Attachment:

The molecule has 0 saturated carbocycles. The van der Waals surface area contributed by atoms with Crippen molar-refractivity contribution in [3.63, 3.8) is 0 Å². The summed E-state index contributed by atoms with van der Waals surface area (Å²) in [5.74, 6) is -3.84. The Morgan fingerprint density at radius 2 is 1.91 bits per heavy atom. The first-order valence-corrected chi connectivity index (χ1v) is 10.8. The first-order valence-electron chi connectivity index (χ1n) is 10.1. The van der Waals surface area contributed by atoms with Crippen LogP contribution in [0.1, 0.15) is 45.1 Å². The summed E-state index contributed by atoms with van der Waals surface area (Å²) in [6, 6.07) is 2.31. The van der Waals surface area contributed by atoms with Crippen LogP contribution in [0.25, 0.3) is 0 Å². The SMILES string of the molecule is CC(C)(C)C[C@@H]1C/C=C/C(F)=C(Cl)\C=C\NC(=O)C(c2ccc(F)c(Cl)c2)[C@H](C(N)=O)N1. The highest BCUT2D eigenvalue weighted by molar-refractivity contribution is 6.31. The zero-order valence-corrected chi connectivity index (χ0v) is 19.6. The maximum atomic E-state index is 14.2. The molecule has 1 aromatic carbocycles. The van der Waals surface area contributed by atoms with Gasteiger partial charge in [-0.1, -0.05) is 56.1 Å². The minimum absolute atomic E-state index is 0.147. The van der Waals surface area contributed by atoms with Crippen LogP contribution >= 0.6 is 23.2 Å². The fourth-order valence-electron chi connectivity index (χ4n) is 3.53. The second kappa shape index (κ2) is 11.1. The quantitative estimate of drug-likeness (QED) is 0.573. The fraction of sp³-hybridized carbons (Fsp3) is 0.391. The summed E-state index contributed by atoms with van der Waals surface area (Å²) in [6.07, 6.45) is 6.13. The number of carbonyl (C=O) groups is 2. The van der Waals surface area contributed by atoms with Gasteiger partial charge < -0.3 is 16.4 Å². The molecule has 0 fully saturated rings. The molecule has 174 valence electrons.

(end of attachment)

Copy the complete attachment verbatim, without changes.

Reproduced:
The molecule has 0 saturated carbocycles. The van der Waals surface area contributed by atoms with Crippen molar-refractivity contribution in [3.63, 3.8) is 0 Å². The summed E-state index contributed by atoms with van der Waals surface area (Å²) in [5.74, 6) is -3.84. The Morgan fingerprint density at radius 2 is 1.91 bits per heavy atom. The first-order valence-corrected chi connectivity index (χ1v) is 10.8. The first-order valence-electron chi connectivity index (χ1n) is 10.1. The van der Waals surface area contributed by atoms with Crippen LogP contribution in [0.1, 0.15) is 45.1 Å². The summed E-state index contributed by atoms with van der Waals surface area (Å²) in [6, 6.07) is 2.31. The van der Waals surface area contributed by atoms with Crippen LogP contribution in [0.25, 0.3) is 0 Å². The SMILES string of the molecule is CC(C)(C)C[C@@H]1C/C=C/C(F)=C(Cl)\C=C\NC(=O)C(c2ccc(F)c(Cl)c2)[C@H](C(N)=O)N1. The highest BCUT2D eigenvalue weighted by molar-refractivity contribution is 6.31. The zero-order valence-corrected chi connectivity index (χ0v) is 19.6. The maximum atomic E-state index is 14.2. The molecule has 1 aromatic carbocycles. The van der Waals surface area contributed by atoms with Gasteiger partial charge in [-0.1, -0.05) is 56.1 Å². The minimum absolute atomic E-state index is 0.147. The van der Waals surface area contributed by atoms with Crippen LogP contribution >= 0.6 is 23.2 Å². The fourth-order valence-electron chi connectivity index (χ4n) is 3.53. The second kappa shape index (κ2) is 11.1. The quantitative estimate of drug-likeness (QED) is 0.573. The fraction of sp³-hybridized carbons (Fsp3) is 0.391. The summed E-state index contributed by atoms with van der Waals surface area (Å²) in [6.07, 6.45) is 6.13. The number of carbonyl (C=O) groups is 2. The van der Waals surface area contributed by atoms with Gasteiger partial charge < -0.3 is 16.4 Å². The molecule has 0 fully saturated rings. The molecule has 174 valence electrons.